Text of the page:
In comparing these two works, a few things stuck out for me. Most interestingly was the contrast of women’s roles. In Idylls of the King, the very first sentence is describing Guinevere, and how beautiful and lovely she was. I found it interesting that Tennyson thought it important to establish this before discussing politics, or the state of England, and even mentioning the main character. When Arthur is crowned, he doesn’t immediately think of the changes he wants to make for his country, but of how beautiful Guinevere is and how he would only be able to do these things with her by his side. I’ll just fast forward here with a few points:
-Arthur even rules his kingdom under the idea that four ‘ladies’ (Lady of the Lake, and the Three Queens) embody the virtues he must portray as a leader.
-Geraint and Enid are madly in love, and though their road is rocky, Enid refuses Doorm’s advances and Geraint seems to feel guilty for everthinking any less of his wife.
– Vivien seduces the old, wise magician, Merlin, in order to obtain a spell. She takes advantage of his loneliness and pretends to be in love with him, surpassing his ‘wise’ demeanor. He resists, but is ultimately helpless to her compliments.
– Elaine has a schoolgirl crush on Lancelot, but since he is off with Guinevere he does not return the feeling, and so like any irrational woman, she kills herself.
-Ettare just wants Pelleas to give her his trophy, so she takes advantage of his affection before she dumps him and he ends up waiting outside her residence for days on end in the hopes that she’s only kidding.
– Arthur finds out about his wife’s affair with his dear friend, but because he is the epitome of a perfect human, he is only slightly faded with his impressions of his impeding demise.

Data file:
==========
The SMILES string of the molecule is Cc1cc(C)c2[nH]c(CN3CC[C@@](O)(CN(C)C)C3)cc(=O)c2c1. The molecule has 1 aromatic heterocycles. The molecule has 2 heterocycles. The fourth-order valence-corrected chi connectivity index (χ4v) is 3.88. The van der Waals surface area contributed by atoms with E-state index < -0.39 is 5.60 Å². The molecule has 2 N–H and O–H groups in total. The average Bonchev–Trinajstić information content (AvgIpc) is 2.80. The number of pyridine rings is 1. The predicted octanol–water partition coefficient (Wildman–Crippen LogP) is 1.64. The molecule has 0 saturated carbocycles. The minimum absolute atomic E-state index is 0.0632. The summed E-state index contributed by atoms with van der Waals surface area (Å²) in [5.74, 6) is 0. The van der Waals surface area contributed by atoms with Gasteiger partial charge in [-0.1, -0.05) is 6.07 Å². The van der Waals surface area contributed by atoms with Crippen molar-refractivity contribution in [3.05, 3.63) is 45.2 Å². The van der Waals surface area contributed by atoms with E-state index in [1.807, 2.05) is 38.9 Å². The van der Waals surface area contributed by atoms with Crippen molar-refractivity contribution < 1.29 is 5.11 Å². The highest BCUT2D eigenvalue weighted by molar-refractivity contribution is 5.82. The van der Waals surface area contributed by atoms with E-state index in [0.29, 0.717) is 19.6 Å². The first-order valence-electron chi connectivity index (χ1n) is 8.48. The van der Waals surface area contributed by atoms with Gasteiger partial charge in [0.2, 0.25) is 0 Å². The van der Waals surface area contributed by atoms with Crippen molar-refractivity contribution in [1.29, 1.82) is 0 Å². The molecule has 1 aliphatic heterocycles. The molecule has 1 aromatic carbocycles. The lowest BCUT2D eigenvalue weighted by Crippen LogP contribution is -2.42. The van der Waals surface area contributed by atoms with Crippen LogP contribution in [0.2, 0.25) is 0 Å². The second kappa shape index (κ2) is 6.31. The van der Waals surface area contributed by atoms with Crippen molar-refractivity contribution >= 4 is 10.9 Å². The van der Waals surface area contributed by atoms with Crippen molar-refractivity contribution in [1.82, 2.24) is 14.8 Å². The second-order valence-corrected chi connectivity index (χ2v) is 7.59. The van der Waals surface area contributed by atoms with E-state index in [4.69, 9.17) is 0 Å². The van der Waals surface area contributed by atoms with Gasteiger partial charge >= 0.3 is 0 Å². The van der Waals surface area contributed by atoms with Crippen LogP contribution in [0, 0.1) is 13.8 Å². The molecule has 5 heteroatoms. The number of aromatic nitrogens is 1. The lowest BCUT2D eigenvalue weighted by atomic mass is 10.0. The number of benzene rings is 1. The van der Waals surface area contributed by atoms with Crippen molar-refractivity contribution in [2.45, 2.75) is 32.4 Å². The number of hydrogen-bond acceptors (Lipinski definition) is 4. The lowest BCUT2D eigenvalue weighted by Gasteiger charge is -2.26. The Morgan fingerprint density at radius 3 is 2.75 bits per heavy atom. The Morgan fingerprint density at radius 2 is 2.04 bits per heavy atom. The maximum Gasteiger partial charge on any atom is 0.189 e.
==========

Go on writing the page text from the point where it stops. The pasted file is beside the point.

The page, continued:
All in all, the woman’s role as wicked seductress, angelic wife, or heartbroken girl is so crucial throughout the story. These women are able to manipulate and influence the most powerful men in the kingdom. The power of beauty alone is a factor in bringing the strongest and most noble knights to their knees.
In Beowulf, however, there would never be any mention of a man being influenced negatively by a woman. In fact, the only ‘woman’ (I use this term loosely) is Grendel’s mother. Granted, she is quite the irrational being considering that she is literally a monster, but of course not even this fact brought down the great and mighty king. It seems that in the Beowulf days, the only important thing a man could focus on was fighting and winning. Of course women had no power there. Apparently, men did not have emotions back then; such signs of weakness were unheard of from great warriors and kings. But does Arthur’s sadness at Guinevere’s infidelity prove to be the one hit to the soul that ultimately makes him realize he is growing weaker? Is this a flaw in this portrayal of an ideal human, or does it make him even more perfect?
Image retrieved March 1, 2013 from: http://www.metmuseum.org/toah/works-of-art/52.524.3.5
Lord Tennyson, Alfred. “Idylls of the King.” Norton Anthology of English Literature. Ed. Stephen Greenblatt. New York: W.W. Norton and Company, 2012. Print.
N/A. “Beowulf.” Norton Anthology of English Literature. Ed. Stephen Greenblatt. New York: W.W. Norton and Company, 2012. Print